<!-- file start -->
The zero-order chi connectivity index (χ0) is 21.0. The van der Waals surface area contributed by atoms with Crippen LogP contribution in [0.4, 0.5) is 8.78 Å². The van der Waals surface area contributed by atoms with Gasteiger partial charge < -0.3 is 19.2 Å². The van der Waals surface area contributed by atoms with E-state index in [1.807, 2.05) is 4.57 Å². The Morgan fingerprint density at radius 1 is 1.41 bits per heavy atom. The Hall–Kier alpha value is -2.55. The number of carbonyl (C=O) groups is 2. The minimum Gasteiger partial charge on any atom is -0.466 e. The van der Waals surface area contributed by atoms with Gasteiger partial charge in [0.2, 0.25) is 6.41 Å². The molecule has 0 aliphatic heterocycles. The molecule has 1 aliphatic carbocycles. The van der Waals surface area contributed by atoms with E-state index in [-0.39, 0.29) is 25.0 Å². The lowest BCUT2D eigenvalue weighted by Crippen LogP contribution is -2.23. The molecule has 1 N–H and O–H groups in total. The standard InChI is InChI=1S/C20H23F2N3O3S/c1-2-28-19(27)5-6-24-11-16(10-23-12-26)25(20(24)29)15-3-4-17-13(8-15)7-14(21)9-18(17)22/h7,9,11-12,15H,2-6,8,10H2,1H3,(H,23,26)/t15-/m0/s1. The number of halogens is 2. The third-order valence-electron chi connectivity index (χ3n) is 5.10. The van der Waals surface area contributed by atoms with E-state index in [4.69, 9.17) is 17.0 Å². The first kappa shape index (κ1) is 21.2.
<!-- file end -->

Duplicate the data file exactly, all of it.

The zero-order chi connectivity index (χ0) is 21.0. The van der Waals surface area contributed by atoms with Crippen LogP contribution in [0.4, 0.5) is 8.78 Å². The van der Waals surface area contributed by atoms with Gasteiger partial charge < -0.3 is 19.2 Å². The van der Waals surface area contributed by atoms with E-state index in [1.807, 2.05) is 4.57 Å². The Morgan fingerprint density at radius 1 is 1.41 bits per heavy atom. The Hall–Kier alpha value is -2.55. The number of carbonyl (C=O) groups is 2. The minimum Gasteiger partial charge on any atom is -0.466 e. The van der Waals surface area contributed by atoms with Gasteiger partial charge in [0.2, 0.25) is 6.41 Å². The molecule has 0 aliphatic heterocycles. The molecule has 1 aliphatic carbocycles. The van der Waals surface area contributed by atoms with E-state index in [-0.39, 0.29) is 25.0 Å². The lowest BCUT2D eigenvalue weighted by Crippen LogP contribution is -2.23. The molecule has 1 N–H and O–H groups in total. The standard InChI is InChI=1S/C20H23F2N3O3S/c1-2-28-19(27)5-6-24-11-16(10-23-12-26)25(20(24)29)15-3-4-17-13(8-15)7-14(21)9-18(17)22/h7,9,11-12,15H,2-6,8,10H2,1H3,(H,23,26)/t15-/m0/s1. The number of halogens is 2. The third-order valence-electron chi connectivity index (χ3n) is 5.10. The van der Waals surface area contributed by atoms with E-state index in [4.69, 9.17) is 17.0 Å². The first kappa shape index (κ1) is 21.2.